5 Things You Didn't Know About Gilbert & George

Posted in In the Studio by Charlotte Broomfield on 24th July 2014

Italian Gilbert Prousch and British Southerner George Passmore compile to make the duo, Gilbert & George. They are known for both their highly formal appearance and their brightly coloured graphic-style photo-based artworks. As their latest exhibition, 'Scapegoating' opened in Bermondsey's The White Cube last week, we bring you five things you might not known about the anti-elitest, East London based artists.

Images from 'Scapegoating'
Gilbert & George
Images sourced from BBC

THING 1: Describing themselves as "living sculptures", Gilbert & George remain at the centre of the images they produce, as they have done throughout their career. They refuse to disassociate their art from their everyday lives, insisting that everything they do is art. That's why they're rarely seen alone nor dressed deviant from their staple uniform of suit and tie.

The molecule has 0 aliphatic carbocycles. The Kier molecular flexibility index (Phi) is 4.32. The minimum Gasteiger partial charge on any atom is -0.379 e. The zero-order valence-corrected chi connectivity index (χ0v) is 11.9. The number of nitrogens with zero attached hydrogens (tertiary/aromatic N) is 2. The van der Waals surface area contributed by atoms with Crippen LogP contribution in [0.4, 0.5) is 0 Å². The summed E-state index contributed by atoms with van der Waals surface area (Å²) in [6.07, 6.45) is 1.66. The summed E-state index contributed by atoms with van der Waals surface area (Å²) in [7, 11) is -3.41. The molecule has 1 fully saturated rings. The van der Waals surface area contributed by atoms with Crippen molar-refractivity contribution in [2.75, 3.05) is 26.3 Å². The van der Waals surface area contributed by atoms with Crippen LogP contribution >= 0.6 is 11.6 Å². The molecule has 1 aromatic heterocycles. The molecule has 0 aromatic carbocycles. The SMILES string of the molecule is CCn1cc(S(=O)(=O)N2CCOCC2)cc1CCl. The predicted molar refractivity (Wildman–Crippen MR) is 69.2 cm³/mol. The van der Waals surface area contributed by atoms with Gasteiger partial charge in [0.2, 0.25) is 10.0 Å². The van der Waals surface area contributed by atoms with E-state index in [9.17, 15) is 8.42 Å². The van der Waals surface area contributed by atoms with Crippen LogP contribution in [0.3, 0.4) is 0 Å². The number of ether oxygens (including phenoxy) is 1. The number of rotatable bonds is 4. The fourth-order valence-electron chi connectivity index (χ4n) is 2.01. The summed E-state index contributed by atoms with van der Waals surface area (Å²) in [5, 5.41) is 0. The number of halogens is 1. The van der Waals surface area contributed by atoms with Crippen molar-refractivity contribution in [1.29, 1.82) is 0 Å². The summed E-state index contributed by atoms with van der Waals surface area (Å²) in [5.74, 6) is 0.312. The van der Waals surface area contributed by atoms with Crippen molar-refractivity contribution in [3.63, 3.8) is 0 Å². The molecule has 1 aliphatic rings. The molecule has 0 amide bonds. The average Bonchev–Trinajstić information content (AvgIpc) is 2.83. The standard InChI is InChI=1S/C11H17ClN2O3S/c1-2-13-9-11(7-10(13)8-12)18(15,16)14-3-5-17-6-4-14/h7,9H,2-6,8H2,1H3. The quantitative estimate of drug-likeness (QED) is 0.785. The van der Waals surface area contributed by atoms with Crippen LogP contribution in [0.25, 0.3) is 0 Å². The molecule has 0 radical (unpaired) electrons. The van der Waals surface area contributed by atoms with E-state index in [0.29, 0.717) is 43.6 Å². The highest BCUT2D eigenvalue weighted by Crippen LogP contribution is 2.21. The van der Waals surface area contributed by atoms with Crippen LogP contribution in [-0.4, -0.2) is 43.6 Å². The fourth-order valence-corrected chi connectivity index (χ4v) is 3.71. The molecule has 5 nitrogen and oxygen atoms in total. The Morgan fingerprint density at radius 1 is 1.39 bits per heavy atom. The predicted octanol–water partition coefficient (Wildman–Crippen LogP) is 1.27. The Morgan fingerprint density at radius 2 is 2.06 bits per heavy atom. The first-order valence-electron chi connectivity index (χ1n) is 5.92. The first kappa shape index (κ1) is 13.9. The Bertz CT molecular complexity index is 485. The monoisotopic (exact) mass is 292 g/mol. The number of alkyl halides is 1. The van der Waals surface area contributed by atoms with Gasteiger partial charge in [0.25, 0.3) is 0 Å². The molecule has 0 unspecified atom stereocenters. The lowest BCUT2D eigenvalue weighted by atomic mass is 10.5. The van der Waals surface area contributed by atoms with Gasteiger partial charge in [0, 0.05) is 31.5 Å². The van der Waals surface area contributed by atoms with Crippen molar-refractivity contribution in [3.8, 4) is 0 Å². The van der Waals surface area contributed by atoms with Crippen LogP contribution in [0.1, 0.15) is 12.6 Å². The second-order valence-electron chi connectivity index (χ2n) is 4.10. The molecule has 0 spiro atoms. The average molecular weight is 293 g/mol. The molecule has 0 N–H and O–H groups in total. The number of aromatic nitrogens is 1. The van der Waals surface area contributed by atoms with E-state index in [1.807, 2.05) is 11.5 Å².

Images from 'Scapegoating'
Gilbert & George
Images sourced from BBC

THING 2: For many years, Gilbert & George have been residents of Fournier Street, Spitalfields, East London. Their entire body of work has been created in, and focused on, London's East End, which they see as a microcosm. According to George, "Nothing happens in the world that doesn't happen in the East End."

THING 3: Gilbert and George's approach to art has always been anti-elitist. Adopting the slogan ‘Art for All’, they aimed to be relevant beyond the narrow confines of the art world.

Images from 'Scapegoating'
Gilbert & George
Images sourced from BBC

THING 4: Gilbert & George are an oddity in the artistic world because of their openly conservative political views and their praise for Margaret Thatcher. George claims never to have been anti-establishment, stating that, "you're not allowed to be Conservative in the art world, of course", "Left equals good. Art equals Left."
 
THING 5: Of their new exhibition 'Scapegoating', White Cube says the pictures describe "a world in which paranoia, fundamentalism, surveillance, religion, accusation and victimhood become moral shades of the city's temper".
 
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